The praying mantis female bites off the head of her male partner after sex.  For many fathers that is their experience they are no longer useful.  We should pray for all those mothers and fathers who cannot fulfill their role as parents.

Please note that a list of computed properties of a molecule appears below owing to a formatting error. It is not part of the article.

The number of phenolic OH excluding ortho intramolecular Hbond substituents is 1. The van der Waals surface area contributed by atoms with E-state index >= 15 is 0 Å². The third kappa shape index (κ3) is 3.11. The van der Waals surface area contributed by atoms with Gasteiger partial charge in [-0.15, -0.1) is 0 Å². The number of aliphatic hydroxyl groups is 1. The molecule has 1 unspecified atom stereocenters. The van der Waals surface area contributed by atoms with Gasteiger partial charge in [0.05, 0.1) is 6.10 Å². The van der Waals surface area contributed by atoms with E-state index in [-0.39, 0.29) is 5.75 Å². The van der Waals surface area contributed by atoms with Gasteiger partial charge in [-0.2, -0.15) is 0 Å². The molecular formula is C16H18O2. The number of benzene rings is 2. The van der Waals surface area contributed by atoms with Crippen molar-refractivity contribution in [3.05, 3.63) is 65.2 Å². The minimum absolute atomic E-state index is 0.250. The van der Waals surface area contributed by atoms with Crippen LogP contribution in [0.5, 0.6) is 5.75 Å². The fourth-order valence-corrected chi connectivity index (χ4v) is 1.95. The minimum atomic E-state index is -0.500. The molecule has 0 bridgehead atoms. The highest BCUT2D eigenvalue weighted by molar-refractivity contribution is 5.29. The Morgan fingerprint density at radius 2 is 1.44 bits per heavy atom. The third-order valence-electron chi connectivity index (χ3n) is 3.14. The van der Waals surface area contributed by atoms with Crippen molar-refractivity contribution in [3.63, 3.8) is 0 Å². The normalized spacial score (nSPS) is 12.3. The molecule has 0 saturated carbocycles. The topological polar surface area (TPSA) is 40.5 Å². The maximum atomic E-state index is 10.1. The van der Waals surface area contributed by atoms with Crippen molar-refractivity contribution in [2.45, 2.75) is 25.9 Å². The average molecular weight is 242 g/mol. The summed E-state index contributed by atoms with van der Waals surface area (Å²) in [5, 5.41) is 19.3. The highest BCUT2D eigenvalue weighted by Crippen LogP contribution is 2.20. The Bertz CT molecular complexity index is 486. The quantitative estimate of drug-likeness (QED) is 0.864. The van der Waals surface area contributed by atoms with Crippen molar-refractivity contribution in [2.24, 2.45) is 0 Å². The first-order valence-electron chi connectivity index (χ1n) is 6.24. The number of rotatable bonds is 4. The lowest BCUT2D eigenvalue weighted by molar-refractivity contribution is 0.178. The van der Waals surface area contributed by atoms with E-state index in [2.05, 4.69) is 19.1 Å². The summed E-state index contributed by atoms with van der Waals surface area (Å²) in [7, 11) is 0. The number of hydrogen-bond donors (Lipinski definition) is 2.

But for those fathers who overcome all the emotional and physical changes related to childbirth, those wonderful fathers, a new world opens;  a world of joy, triumph, and pain.  There is nothing quite like a father showing his children how to do stuff, passing on his knowledge and skills.  With patience the child will exceed his expectations and he will be glad.  He will run for ages holding the saddle of the bike carefully judging when to let go, but continuing to run to pick the little one up and kiss the scraped hands and knees better  (he didn’t think to get gloves and knee pads, he just wanted to give his child a new experience);  that’s what fathers do.  He will take them to learn sports or music or dance or you name it, where they will fail a thousand times and he will lift them up and give them the courage to try again and be over the moon when something at last goes right;  that’s what fathers do.  He will sit down and go over homework ‘til the cows come home.  He will read bedtime stories and tuck them in and they will both dream about what will be, just as if he were a child again;  that’s what fathers do.